AT&T (NYSE:T) is the biggest communication provider in the United States by revenue and market cap. It is also, one of the most followed stocks of the Dow 30. The main reason for that is its 5.3% dividend yield. Here, we will evaluate how safe this $1.80 dividend really is, and "stress test" it for possible risks down the road.
The first place to go looking for clues, about the ability of a company to support its dividend, is the Cash Flow Statement. The company must generate enough cash from operating activities to cover at least its capital expenditures (MUTF:CAPEX). What remains is the Free Cash Flow (FCF) which in turn is used to cover dividend payments and other financial activities.
As you can see, over the last decade AT&T has generated ample free cash flows which were more than enough to cover its dividend. The highest FCF payout for dividend payments, has been 71% and if Q4 2012 goes as the previous three quarters, the FCF payout will fall to 59%. This can be interpreted not only as a sign of dividend security but also as a possible signal for a new dividend increase.
Another thing one has to check is debt. We have to be certain that debt maturities won't pose any risk of disruption to dividend payments. Below is a graph with AT&T's debt maturities.
As you can see the highest ones to come are in 2015, 2016 & 2040 and are $5 billion each. From the graph below we can see, that for the last 6 years AT&T's Free Cash Flow after dividend payments, has been at least $4 billion with an average of almost $6 billion.
This means that AT&T is capable of covering its future debt maturities on its own, without adding any new debt. However, if done this way, this would strain the company's cash and leave it unprotected from unanticipated events. The good news is, this isn't likely to happen anyway. AT&T will be perfectly able to refinance a portion of the maturing debt and thus keep its dividend payments and its cash undisturbed.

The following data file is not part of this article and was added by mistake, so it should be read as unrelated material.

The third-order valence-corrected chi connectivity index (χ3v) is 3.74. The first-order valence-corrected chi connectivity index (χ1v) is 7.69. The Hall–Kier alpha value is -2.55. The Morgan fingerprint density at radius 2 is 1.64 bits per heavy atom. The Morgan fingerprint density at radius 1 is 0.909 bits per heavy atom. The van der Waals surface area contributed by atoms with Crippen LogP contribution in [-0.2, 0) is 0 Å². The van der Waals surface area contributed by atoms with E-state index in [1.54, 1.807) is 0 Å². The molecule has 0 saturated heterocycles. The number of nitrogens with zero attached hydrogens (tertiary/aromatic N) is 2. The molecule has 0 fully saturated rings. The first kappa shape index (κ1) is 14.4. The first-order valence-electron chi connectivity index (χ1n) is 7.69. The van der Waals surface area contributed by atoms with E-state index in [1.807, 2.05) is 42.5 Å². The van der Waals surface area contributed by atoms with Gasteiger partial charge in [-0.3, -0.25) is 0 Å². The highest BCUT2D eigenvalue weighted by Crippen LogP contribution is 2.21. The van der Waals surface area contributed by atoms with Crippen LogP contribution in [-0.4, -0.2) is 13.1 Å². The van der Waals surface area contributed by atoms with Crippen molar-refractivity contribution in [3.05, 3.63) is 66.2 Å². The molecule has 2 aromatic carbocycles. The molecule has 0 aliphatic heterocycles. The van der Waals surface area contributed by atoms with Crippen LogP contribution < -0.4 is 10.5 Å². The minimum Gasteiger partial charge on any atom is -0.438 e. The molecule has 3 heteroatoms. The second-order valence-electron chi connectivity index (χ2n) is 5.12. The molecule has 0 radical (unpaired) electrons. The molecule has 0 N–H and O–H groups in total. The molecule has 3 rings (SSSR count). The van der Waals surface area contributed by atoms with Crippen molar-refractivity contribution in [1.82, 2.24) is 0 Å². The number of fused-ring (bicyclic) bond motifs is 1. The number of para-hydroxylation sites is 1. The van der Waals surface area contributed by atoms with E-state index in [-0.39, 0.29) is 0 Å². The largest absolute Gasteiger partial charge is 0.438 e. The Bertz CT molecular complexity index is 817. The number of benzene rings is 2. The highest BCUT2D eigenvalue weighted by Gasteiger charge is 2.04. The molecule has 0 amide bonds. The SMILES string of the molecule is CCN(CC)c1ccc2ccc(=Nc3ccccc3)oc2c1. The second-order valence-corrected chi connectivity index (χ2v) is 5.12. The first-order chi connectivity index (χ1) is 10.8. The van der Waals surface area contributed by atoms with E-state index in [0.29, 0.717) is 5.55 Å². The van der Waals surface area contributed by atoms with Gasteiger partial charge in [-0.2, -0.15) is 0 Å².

Moreover, in the next couple of years the company will probably have a lot more cash coming its way than now. The reason? The smartphone & tablet revolution! As we move forward to an increasingly mobile and interconnected everyday life, data usage is bound to go up, especially when the majority of consumers start using the 4G infrastructure. This translates to a big increase in revenue -and thus cash flow- for AT&T going forward.
There is one issue though, we have to be careful about. AT&T announced $14 billion worth of investments in infrastructure for the next 3 years. To cope with this extra cash drain without any reduction to dividend -or anything else it pays right now- AT&T must either replicate this year's performance ($7 billion FCF after dividend payments) or take on more debt. This is an issue that needs further clarification as we move into 2013.
Lastly, there is the share buyback program. Based on the Investor Briefing for Q3 (page 3) the company has authorization to buy more than 300 million of its own shares back. That could free up to $600 million of cash flow for use in 2013, just from dividends that won't be paid.
Concluding, AT&T's 5%+ dividend is perfectly safe for the time being. Those of you that depend on it for income though, stay alert, this is a constantly changing world and in business you can never be safe enough.